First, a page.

This week Virginia Supreme Court protected various materials and execution manuals from public access. This decision has wider implications in respect of public access to a host of government records not related to the death penalty in Virginia. With The decision in many instances local and state officials do not have to comply or release any government records or death records pertaining to the death penalty if those records are lawfully exempt from release.

The question is as to an agency’s requirement to redact exempt government records that may well contain material that is non exempt. It was agreed that agency’s are not required to redact information under such circumstances. Freedom of Information advocates rued the decision and feared officialdom within government will seek to deny access to government records solely due to minor inclusions. The Open Government Executive says the decision goes against a fundamental principle of freedom of information.

The case revolves around the execution protocols in Virginia. A floor plan of the execution chamber was requested along with certain manuals and schematics of the electric chair. Government records officials put forward that making these available would have compromised security and further argued that the state should not have to make available redacted copies. The opinion of the high court appears to suggest that if relevant areas of The Freedom of Information Act (inclusive key phrases) state agencies have no obligation to redact government records. It was noted that only 4 Freedom of Information exemptions included both key phrases. Over 30 but not quite all use as a minimum one.

At the moment it seems to soon as to how future requests for government records would be treated post decision. The court has said that officials reserve discretion over the release of sensitive government records. There is an argument that has prevailed that officials don’t have discretion to release exempt government records under The Freedom of Information Act when the law confirms the opposite. Virginia state’s FOI Council is half way through a mandatory 3 year review of the FOIA laws within Virginia. The new opinions and legislation will form part of the study.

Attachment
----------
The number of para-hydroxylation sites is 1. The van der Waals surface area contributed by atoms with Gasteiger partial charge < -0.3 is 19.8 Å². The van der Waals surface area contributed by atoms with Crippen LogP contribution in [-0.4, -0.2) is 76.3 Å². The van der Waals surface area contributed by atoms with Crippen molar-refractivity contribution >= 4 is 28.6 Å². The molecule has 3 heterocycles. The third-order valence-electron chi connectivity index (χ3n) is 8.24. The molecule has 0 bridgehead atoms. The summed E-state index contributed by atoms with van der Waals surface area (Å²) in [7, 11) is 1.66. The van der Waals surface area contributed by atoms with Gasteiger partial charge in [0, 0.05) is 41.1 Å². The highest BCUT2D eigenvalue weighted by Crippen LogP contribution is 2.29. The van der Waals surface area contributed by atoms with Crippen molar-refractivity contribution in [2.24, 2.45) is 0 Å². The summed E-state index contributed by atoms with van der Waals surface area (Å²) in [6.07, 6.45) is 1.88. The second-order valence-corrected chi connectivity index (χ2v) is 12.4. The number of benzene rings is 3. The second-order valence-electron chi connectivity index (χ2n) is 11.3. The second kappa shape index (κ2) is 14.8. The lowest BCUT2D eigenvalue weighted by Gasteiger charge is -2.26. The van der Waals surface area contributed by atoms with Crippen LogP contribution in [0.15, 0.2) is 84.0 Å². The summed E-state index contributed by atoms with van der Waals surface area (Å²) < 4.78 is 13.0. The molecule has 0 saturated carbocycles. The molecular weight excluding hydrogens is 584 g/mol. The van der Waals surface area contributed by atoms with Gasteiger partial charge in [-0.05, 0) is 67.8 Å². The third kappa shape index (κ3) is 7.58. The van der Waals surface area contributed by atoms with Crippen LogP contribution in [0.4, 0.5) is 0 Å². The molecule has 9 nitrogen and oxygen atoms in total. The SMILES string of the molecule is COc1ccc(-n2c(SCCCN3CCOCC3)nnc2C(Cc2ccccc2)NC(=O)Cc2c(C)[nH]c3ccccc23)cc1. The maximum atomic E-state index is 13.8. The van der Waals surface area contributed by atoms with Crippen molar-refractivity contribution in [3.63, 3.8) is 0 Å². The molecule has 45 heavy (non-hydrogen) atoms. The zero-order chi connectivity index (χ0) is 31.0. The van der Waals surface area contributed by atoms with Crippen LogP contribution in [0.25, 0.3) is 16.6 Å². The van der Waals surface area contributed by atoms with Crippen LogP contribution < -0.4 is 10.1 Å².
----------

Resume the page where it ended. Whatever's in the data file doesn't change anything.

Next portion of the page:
Please follow and like us:
RSS
Follow by Email
Facebook
Google+
Twitter

DISCLAIMER: Please note the content within this blog/site is for informational, educational and entertainment purposes and should not be construed or perceived as professional or legal advice in respect of any of the subject matter. Any information you may rely on you do so at your own risk. The site owner/s will not be held responsible or liable for any damages from or related to your use of content, information and blog posts. The site owner/s take reasonable care to ensure that the information contained within this site is complete and correct but does not warrant this to be the case and accepts no liability for any errors, spelling mistakes or omissions. Any opinion or information in this site are put forth by the site owner/s on the basis of information obtained from sources believed to be reliable but not verified independently.